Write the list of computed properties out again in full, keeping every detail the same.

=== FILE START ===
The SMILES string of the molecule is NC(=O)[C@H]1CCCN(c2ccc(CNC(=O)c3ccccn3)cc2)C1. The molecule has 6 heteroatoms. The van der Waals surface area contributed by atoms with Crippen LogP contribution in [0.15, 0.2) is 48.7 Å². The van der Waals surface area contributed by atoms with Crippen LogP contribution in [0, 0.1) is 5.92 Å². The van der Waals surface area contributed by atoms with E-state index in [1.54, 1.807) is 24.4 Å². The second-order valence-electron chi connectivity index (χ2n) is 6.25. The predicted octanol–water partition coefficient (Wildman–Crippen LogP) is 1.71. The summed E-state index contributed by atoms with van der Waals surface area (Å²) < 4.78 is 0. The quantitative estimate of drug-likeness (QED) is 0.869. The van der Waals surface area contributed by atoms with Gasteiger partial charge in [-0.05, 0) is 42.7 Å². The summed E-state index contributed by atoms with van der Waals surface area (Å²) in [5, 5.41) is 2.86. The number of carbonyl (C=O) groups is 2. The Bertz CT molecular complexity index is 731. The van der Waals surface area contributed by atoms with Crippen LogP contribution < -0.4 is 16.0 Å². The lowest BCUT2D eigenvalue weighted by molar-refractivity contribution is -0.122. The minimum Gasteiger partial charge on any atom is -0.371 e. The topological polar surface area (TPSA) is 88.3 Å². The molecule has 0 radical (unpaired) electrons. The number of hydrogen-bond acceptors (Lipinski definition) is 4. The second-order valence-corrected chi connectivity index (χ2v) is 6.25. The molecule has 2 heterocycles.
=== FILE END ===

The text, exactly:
The SMILES string of the molecule is NC(=O)[C@H]1CCCN(c2ccc(CNC(=O)c3ccccn3)cc2)C1. The molecule has 6 heteroatoms. The van der Waals surface area contributed by atoms with Crippen LogP contribution in [0.15, 0.2) is 48.7 Å². The van der Waals surface area contributed by atoms with Crippen LogP contribution in [0, 0.1) is 5.92 Å². The van der Waals surface area contributed by atoms with E-state index in [1.54, 1.807) is 24.4 Å². The second-order valence-electron chi connectivity index (χ2n) is 6.25. The predicted octanol–water partition coefficient (Wildman–Crippen LogP) is 1.71. The summed E-state index contributed by atoms with van der Waals surface area (Å²) < 4.78 is 0. The quantitative estimate of drug-likeness (QED) is 0.869. The van der Waals surface area contributed by atoms with Gasteiger partial charge in [-0.05, 0) is 42.7 Å². The summed E-state index contributed by atoms with van der Waals surface area (Å²) in [5, 5.41) is 2.86. The number of carbonyl (C=O) groups is 2. The Bertz CT molecular complexity index is 731. The van der Waals surface area contributed by atoms with Crippen LogP contribution < -0.4 is 16.0 Å². The lowest BCUT2D eigenvalue weighted by molar-refractivity contribution is -0.122. The minimum Gasteiger partial charge on any atom is -0.371 e. The topological polar surface area (TPSA) is 88.3 Å². The molecule has 0 radical (unpaired) electrons. The number of hydrogen-bond acceptors (Lipinski definition) is 4. The second-order valence-corrected chi connectivity index (χ2v) is 6.25. The molecule has 2 heterocycles.